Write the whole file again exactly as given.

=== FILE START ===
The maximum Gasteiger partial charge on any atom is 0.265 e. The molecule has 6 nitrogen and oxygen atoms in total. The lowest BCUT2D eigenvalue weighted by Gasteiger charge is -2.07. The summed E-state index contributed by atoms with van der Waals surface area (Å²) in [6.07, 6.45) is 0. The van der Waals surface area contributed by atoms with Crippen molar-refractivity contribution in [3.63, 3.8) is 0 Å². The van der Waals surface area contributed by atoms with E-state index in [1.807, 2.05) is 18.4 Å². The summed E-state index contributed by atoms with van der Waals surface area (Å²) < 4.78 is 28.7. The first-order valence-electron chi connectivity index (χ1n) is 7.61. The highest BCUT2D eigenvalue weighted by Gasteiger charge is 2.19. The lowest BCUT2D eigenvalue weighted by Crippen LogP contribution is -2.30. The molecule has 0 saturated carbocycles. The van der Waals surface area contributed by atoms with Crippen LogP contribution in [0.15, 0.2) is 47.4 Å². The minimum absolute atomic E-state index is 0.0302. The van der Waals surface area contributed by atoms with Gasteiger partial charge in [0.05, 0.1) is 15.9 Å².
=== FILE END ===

The maximum Gasteiger partial charge on any atom is 0.265 e. The molecule has 6 nitrogen and oxygen atoms in total. The lowest BCUT2D eigenvalue weighted by Gasteiger charge is -2.07. The summed E-state index contributed by atoms with van der Waals surface area (Å²) in [6.07, 6.45) is 0. The van der Waals surface area contributed by atoms with Crippen molar-refractivity contribution in [3.63, 3.8) is 0 Å². The van der Waals surface area contributed by atoms with E-state index in [1.807, 2.05) is 18.4 Å². The summed E-state index contributed by atoms with van der Waals surface area (Å²) < 4.78 is 28.7. The first-order valence-electron chi connectivity index (χ1n) is 7.61. The highest BCUT2D eigenvalue weighted by Gasteiger charge is 2.19. The lowest BCUT2D eigenvalue weighted by Crippen LogP contribution is -2.30. The molecule has 0 saturated carbocycles. The van der Waals surface area contributed by atoms with Crippen LogP contribution in [0.15, 0.2) is 47.4 Å². The minimum absolute atomic E-state index is 0.0302. The van der Waals surface area contributed by atoms with Gasteiger partial charge in [0.05, 0.1) is 15.9 Å².